February 17, 2019 | 12:15 AM - Posted by RalphWolfUncheckedWhileSamTheSheepdogIsPaidToLookTheOtherWay (not verified)

Edit: Is it better performance of better incentives

To: Is it better performance or better incentives

February 17, 2019 | 03:12 PM - Posted by NiceArticleAndInterviewFromEurogamerDigitalfoundry (not verified)

Great article/interview(1) from Eurogamer/Digital Foundry and with Metro Exodus 4A games engine rendering programmer Ben Archard and the developer's CTO, Oles Shishkovstov. And the ray tracing on next generation consoles question and Ray's Traced via the GPU's shader cores or CPU cores and not necessarily on any dedicated RT cores.

So in the quoted text below Eurogamer/Digital Foundry asks about ray tracing on next generation consoles:

"Let's talk about ray tracing on next-gen console hardware. How viable do you see it to be and what would alternatives be if not like RTX cards we see on PC? Could we see a future where consoles use something like a voxel GI solution while PC maintains its DXR path?

Ben Archard: it doesn't really matter - be it dedicated hardware or just enough compute power to do it in shader units, I believe it would be viable. For the current generation - yes, multiple solutions is the way to go.

This is also a question of how long you support a parallel pipeline for legacy PC hardware. A GeForce GTX 1080 isn't an out of date card as far as someone who bought one last year is concerned. So, these cards take a few years to phase out and for RT to become fully mainstream to the point where you can just assume it. And obviously on current generation consoles we need to have the voxel GI solution in the engine alongside the new RT solution. RT is the future of gaming, so the main focus is now on RT either way.

In terms of the viability of RT on next generation consoles, the hardware doesn't have to be specifically RTX cores. Those cores aren't the only thing that matters when it comes to ray tracing. They are fixed function hardware that speed up the calculations specifically relating to the BVH intersection tests. Those calculations can be done in standard compute if the computer cores are numerous and fast enough (which we believe they will be on the next gen consoles). In fact, any GPU that is running DX12 will be able to "run" DXR since DXR is just an extension of DX12.

Other things that really affect how quickly you can do ray tracing are a really fast BVH generation algorithm, which will be handled by the core APIs; and really fast memory. The nasty thing that ray tracing does, as opposed to something like say SSAO, is randomly access memory. SSAO will grab a load of texel data from a local area in texture space and because of the way those textures are stored there is a reasonably good chance that those texels will be quite close (or adjacent) in memory. Also, the SSAO for the next pixel over will work with pretty much the same set of samples. So, you have to load far less from memory because you can cache and awful lot of data." (1)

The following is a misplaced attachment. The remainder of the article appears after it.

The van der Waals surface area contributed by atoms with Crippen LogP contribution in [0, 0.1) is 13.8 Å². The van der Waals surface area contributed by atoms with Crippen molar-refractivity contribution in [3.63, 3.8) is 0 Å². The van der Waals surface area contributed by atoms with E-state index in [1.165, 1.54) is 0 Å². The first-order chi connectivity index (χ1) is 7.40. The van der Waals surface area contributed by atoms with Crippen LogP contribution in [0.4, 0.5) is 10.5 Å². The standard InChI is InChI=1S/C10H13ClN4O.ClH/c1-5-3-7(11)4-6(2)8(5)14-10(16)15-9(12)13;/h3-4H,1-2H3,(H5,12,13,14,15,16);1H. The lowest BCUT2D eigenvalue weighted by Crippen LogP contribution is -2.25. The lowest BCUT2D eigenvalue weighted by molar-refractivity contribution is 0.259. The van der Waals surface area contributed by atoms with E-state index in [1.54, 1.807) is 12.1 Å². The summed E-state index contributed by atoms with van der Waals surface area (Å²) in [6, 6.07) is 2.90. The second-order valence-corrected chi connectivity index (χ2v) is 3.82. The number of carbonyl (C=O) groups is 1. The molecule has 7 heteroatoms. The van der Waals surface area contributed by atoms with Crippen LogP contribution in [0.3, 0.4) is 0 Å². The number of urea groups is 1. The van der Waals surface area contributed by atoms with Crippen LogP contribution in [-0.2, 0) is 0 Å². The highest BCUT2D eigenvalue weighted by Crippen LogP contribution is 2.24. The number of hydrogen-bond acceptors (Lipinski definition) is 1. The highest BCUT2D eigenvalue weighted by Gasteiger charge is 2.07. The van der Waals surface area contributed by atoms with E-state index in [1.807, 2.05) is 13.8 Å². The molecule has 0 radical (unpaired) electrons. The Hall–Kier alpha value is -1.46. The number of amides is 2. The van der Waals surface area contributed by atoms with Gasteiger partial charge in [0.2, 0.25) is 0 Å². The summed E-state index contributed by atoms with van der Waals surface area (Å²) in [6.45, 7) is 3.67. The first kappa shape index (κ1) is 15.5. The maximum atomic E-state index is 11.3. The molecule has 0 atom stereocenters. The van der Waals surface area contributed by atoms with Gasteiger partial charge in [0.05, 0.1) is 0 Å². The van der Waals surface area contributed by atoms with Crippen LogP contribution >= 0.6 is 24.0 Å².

The long article goes into greater detail on 4A's methods and IP but is definitely indepth and worth reading.


"Tech Interview: Metro Exodus, ray tracing and the 4A Engine's open world upgrades
Tomorrow's technology today."

[Note: "Answering our questions in depth are 4A rendering programmer Ben Archard and the developer's CTO, Oles Shishkovstov." (1)]


February 17, 2019 | 04:32 PM - Posted by MoesGoodReading (not verified)

Intresting article about AMD/Epyc server market share and AMD's renewed server market potential. It's got several historcial market comments related to ServeTheHome's time as an online publication and how that spans Opteron circa 2009 to the current time and just what AMD did back then and what AMD is doing now with its Zen/Epyc offerings.

This includes some additional insights into the past Opteron motherboard options(1P, 2P, and 4P) into renewed competative sever market offerings built around AMD's new Zen/Epyc x86 and current SP3(1P, 2P only) motherboard offerings.

The article also places in proper context and explains those 2 conflicting Market Research Aanaysis Firm's differing server market share figures for AMD's Epyc server market share since its first Zen micro-arch based Epyc/Naples line became available for the server market.

"AMD EPYC Market Share Gains in 2018 Our Take"